The purpose of a democratic government is to make the lives of its citizens better. Other forms of government may have other priorities, but the federal/state system created by our Founding Fathers was to create "a more perfect union," where people could enjoy the rights to "life, liberty and the pursuit of happiness."
As we enter the home stretch of the 2014 off-year election, we have to ask ourselves, have our elected leaders made our lives better since the last election two years ago?
That's the time frame and standard we believe is appropriate to consider in this year's election.
And to be honest, at both the state and federal level, we don't think they have. Six years after the economic meltdown (for which nobody went to jail), the economy is stalled. Job growth is tepid and wages are, in most parts of the country and certainly in Idaho, poor for the average person lucky enough to have a 40-hour/week job.
Congress certainly hasn't appeared to hear the average citizen (although mega-buck donors are heard loud and clear). It's still deadlocked on most issues. It's delayed any tough decisions its members might catch flak over until after the elections. And for a town like Mountain Home, with a huge part of its economy dependent on federal wages, the looming Sword of Damocles that is sequestration does nothing but leave us with an uncertain future. That makes local investment problematical. Unless Congress does something about it, that's going to kick back in with a vengeance within 18 months and will be an even greater disaster than the last time. In terms of national defense alone, our Air Force will be reduced to flying kites and the Army marching with wooden guns.
Meanwhile, despite all the promises and press releases telling us how much money they're saving, unless you're really rich none of us have seen our taxes go down.
The approval rating for Congress is in single digits, yet, more than 90 percent will be re-elected, largely because the parties wound up gerrymandering districts so most of Congress is "safe" and assured of re-election. Wonder why they don't listen to you? Because they don't have to!
We let them get away with that and now we've created the national equivalent of a political aristocracy. Long live the little kings. As has been true throughout history, the peasants, of course, will be glad to pay their taxes for the right to be oppressed and cheer to aristocrats as they pass by.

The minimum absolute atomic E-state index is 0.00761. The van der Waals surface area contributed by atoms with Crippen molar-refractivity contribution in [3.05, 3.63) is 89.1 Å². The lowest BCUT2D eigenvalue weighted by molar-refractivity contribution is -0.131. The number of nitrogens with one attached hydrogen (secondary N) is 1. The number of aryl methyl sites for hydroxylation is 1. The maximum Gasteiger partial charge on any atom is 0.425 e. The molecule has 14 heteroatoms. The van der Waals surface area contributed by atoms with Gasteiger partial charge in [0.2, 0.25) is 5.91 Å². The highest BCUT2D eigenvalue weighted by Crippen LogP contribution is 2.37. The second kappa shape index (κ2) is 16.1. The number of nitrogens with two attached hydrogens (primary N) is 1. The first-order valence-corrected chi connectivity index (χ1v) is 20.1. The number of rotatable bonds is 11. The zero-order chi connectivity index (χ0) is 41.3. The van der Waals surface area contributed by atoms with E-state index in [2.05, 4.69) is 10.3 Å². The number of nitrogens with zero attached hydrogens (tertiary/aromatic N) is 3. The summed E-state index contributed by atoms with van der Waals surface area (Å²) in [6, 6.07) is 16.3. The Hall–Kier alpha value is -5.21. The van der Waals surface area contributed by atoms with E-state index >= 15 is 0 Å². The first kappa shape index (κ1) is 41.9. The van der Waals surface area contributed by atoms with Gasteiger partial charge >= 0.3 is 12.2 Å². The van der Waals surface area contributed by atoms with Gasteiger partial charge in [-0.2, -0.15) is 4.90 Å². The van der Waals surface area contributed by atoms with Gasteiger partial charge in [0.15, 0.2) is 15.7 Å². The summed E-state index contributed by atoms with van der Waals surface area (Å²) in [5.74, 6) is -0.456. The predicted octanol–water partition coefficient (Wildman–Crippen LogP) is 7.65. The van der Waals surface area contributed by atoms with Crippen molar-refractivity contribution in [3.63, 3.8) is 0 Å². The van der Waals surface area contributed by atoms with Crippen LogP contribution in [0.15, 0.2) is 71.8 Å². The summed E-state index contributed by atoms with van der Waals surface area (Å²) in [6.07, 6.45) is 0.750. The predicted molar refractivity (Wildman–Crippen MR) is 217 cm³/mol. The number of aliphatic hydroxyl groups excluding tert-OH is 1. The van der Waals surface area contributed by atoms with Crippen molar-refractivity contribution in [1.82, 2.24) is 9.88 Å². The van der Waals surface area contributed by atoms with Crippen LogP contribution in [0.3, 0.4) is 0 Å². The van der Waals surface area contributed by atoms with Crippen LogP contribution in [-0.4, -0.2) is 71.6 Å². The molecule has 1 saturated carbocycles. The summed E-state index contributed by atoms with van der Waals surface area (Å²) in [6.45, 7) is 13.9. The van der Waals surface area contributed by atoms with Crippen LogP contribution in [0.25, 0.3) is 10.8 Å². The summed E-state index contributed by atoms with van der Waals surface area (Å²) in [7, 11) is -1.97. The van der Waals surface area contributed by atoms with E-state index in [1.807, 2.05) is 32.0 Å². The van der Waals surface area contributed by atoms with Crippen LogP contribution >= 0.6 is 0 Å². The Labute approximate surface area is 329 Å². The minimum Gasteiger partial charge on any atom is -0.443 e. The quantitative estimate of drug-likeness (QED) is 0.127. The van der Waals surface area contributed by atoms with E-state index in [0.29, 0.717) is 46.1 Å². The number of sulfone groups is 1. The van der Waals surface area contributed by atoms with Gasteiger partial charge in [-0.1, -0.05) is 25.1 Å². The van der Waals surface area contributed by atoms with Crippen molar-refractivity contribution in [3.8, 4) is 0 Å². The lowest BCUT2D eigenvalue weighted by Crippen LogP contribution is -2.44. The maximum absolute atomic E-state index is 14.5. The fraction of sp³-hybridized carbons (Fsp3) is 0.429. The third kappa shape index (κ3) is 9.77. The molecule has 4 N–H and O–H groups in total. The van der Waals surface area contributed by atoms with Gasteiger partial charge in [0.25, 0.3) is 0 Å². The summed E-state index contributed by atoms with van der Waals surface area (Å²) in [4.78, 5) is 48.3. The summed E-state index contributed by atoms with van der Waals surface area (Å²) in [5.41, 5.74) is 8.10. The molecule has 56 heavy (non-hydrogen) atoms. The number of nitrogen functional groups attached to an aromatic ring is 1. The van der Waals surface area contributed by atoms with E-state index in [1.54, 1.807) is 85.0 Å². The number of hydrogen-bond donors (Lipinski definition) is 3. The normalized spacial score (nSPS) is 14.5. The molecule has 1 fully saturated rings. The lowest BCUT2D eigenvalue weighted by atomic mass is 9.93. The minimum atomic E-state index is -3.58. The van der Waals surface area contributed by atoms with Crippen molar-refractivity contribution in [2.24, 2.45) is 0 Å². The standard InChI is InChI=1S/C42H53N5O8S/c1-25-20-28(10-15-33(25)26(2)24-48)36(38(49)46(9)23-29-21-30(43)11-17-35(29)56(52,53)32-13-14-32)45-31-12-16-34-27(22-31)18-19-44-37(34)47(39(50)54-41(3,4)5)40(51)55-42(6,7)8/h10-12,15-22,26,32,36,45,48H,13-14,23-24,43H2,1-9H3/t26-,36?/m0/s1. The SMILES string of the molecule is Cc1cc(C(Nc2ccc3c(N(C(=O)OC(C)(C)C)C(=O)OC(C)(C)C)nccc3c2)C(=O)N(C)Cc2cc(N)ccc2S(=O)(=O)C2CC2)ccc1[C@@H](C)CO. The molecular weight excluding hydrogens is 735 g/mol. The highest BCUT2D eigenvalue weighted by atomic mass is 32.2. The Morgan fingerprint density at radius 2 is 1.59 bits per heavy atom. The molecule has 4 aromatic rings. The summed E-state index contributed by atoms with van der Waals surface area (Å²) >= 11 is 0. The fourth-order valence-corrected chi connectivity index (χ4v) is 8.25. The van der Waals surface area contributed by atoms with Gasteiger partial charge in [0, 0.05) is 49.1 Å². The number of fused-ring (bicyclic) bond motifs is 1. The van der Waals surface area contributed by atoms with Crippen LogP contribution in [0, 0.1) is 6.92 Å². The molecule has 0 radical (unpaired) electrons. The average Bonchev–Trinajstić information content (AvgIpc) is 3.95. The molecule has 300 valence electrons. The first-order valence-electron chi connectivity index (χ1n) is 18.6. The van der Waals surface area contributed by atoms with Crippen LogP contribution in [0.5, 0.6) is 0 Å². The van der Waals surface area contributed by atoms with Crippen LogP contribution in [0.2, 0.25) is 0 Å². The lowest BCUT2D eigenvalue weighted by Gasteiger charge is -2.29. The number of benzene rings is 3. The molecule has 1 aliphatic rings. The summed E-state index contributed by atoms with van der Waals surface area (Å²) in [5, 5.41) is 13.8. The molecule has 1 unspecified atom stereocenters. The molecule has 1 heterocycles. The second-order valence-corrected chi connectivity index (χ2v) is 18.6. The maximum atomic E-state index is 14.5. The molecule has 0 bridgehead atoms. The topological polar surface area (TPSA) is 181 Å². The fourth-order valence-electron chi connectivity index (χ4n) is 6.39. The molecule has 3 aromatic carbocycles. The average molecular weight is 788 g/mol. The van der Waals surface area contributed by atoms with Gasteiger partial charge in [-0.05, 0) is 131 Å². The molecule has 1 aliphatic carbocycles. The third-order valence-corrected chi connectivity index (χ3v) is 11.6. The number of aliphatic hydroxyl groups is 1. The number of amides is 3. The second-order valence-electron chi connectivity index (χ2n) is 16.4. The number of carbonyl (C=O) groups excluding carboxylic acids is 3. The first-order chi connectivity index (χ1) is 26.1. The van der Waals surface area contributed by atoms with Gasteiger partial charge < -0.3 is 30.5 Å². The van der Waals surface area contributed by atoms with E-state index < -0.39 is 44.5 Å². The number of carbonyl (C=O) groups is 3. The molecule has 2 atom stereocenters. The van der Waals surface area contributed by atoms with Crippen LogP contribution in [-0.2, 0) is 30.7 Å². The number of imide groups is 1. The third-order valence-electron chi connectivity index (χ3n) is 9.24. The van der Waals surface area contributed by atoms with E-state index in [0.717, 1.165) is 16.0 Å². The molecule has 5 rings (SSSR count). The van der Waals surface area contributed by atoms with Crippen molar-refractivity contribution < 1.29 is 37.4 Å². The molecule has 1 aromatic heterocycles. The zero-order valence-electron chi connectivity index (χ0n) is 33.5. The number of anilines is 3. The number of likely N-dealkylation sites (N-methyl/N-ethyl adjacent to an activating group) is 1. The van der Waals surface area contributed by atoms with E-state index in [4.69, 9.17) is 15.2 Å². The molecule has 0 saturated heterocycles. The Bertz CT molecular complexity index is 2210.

We make no bones about it, unless you're a rich WASP, the odds are heavily in favor of the fact you are not as well off as you used to be, and from warrantless searches to surveillance of every electronic communication you send to harassment or worse for political opposition and a serious regression of the rights of anyone who isn't white (to the point where once again the lives and liberties of some citizens are again at risk from the very people charged with protecting them simply because they aren't white), this country has significantly more problems now than it had a generation ago.
By and large, you can blame the politicians for that -- the very guys this country is going to largely re-elect in six weeks. To use Pogo's old phrase, as voters, "we have met the enemy, and he is us."
At the state level, it's even worse. Here in Idaho simply having an R behind your name is enough to win in November. It apparently makes very little difference what the person on the "R" ticket actually thinks or how they actually vote. And the opposition is a joke.
Our two representatives for Elmore County to the Idaho Legislature are both being challenged this fall. Quick. Name the people running against them. Remember, the election is less than six weeks away.
Those candidates and the parties they represent (or independent if they couldn't get on a party ballot), have done such a wonderful job getting their names and positions before the public most of you don't even know who they are. So, the "R" candidates will get re-elected, even if most people also don't have a clue where any of the candidates stand, what positions they believe in, what issues they support and how they've voted. That information has been published, broadcast and is available on the internet, but it's been rare for a voter to care enough to pay attention. (Quick, which local state legislative candidate wants the federal agency that insures your bank accounts to go away and thinks state workers should be paid in silver coin or bullion? He thinks those views represent you).
Why? We don't think it's because it's too much work, but rather because for most voters it seems to useless -- wasted energy, since their votes don't seem to make any difference.
When you go into the voting booth you're supposed to vote for people who will make your lives better. But few people believe that will actually happen.
Still, it's up to us to try. And if we can't do it now, make a promise to pay close attention over the next two years, and maybe, just maybe, we can actually elect people then who will honestly try to make our lives better.
-- Kelly Everittt